Adapted from Emilie Raffa’s Artisan Sourdough Made Simple
** UPDATE: Video Guidance is here!**
I have made a number of changes to the original recipe, which I think improve both the flavor and texture of the finished loaf. These include:
- Using 11 g salt as opposed to 9 g
- Performing 4 stretch and folds during the first 2 hours of the bulk fermentation, which build strength in the dough.
- I like doing a cold proof for at least 24 hours before baking, which produces a lighter airier crumb. In the video, you can see the difference between the crumb of a loaf that has proofed for only 6 hours vs a loaf that has proofed for 24 hours.
- Finally, I like preheating my Dutch oven, which makes a crisper crust.
If you are new to sourdough bread baking, here are two similarly easy recipes, both of which include lots of video guidance:
- You need an active sourdough starter. I have had success activating starters from:
- This post offers guidance on How to Maintain a Sourdough Starter
- As always, I highly recommend investing in a digital scale before beginning any bread baking adventure.
- This is the Dutch oven I use for sourdough breads.
- Flour sack towels are a great investment because they ensure your dough will not stick while it is proofing.
- I love using rice flour for dusting (as opposed to ap or bread flour) because it doesn’t burn.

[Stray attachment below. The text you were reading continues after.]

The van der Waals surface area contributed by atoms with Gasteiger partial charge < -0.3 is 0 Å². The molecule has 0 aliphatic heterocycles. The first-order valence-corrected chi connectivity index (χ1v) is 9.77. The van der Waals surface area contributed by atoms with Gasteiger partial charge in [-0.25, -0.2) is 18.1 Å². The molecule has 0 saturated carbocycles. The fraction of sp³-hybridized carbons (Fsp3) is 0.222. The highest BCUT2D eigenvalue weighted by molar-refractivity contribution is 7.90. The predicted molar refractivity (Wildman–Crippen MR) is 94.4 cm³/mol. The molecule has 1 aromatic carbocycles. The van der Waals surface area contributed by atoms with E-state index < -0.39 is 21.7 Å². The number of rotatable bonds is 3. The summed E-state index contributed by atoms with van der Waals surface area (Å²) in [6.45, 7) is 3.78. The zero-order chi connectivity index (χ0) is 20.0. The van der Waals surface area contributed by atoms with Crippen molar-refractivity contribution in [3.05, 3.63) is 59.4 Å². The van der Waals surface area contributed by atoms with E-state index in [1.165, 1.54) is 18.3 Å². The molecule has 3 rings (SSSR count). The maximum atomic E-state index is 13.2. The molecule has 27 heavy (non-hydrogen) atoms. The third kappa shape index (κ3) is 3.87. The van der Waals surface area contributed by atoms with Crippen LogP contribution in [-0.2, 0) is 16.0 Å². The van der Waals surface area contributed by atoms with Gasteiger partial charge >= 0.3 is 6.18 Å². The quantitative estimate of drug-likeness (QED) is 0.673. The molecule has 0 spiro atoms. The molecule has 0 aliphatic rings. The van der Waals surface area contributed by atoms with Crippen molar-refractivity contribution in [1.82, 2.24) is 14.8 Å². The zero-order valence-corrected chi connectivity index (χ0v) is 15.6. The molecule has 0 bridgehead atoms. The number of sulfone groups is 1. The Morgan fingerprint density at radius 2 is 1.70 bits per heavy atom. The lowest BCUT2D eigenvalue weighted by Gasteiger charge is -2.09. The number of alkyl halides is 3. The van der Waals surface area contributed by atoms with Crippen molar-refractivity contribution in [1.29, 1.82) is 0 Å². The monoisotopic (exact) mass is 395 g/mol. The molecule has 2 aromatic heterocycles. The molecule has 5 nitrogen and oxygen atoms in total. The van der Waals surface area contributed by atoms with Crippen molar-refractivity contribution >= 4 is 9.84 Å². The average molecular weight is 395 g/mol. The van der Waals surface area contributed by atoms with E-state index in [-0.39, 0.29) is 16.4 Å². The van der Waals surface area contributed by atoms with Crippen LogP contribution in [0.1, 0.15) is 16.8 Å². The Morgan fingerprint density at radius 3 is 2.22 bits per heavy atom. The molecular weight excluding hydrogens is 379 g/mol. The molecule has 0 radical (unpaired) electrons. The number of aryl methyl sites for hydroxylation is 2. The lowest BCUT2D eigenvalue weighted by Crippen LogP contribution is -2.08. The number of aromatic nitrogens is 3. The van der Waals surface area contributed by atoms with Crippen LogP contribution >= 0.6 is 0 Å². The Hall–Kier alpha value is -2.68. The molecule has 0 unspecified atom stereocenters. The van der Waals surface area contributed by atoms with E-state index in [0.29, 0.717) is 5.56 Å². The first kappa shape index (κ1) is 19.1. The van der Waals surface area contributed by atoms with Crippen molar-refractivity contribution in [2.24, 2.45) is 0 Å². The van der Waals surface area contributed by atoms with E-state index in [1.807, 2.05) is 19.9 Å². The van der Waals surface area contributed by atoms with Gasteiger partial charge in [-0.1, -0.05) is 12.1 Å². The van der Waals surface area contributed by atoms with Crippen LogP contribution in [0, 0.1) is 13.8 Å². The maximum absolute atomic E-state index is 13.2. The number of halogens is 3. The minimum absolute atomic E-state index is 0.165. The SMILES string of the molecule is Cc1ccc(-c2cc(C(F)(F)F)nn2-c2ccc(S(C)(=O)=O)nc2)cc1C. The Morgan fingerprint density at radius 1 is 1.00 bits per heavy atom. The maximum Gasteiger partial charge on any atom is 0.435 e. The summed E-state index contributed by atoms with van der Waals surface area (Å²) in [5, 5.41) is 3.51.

- Find all of my sourdough essentials here: Essential Equipment For Sourdough Bread Baking
How much Sourdough Starter to Use?
- Because my kitchen is cold for much of the year, I like using 100 g (1/2 cup) of starter as opposed to 50 g (1/4 cup). When determining how much starter to use, consider a few things: If you live in a warm, humid environment, 50 g should suffice. If you plan on doing an overnight rise, 50 g also should suffice. If you want to speed things up or if you live in a cold environment, consider using 100 g starter. Note: If you use 100 g of starter, your dough may rise more quickly, so keep an eye on it. As always, rely on the visual cues (doubling in volume) when determining when the bulk fermentation is done.
- A straight-sided vessel makes monitoring the bulk fermentation especially easy because it allows you to see when your dough has truly doubled.
- 50 – 100 g (1⁄4 – 1/2 cup) bubbly, active starter, see notes above
- 375 g (1 1/2 cups plus 1 tbsp) warm water
- 500 g (4 cups plus 2 tbsp) bread flour
- 9 to 11 g (1.5 – 2 teaspoons) fine sea salt, see notes above
- Make the dough: In the evening, whisk the starter and water together in a large bowl with a fork or spatula. Add the flour and salt. Mix to combine, finishing by hand if necessary to form a rough dough. Cover with a damp towel and let rest for 30 minutes.
- Stretch and fold. After 30 minutes, grab a corner of the dough and pull it up and into the center. Repeat until you’ve performed this series of folds 4 to 5 times with the dough. Let dough rest for another 30 minutes and repeat the stretching and folding action. If you have the time: do this twice more for a total of 4 times in 2 hours. [Video guidance here.] Note: Even if you can only perform one series of stretches and folds, your dough will benefit. So don’t worry if you have to run off shortly after you mix the dough.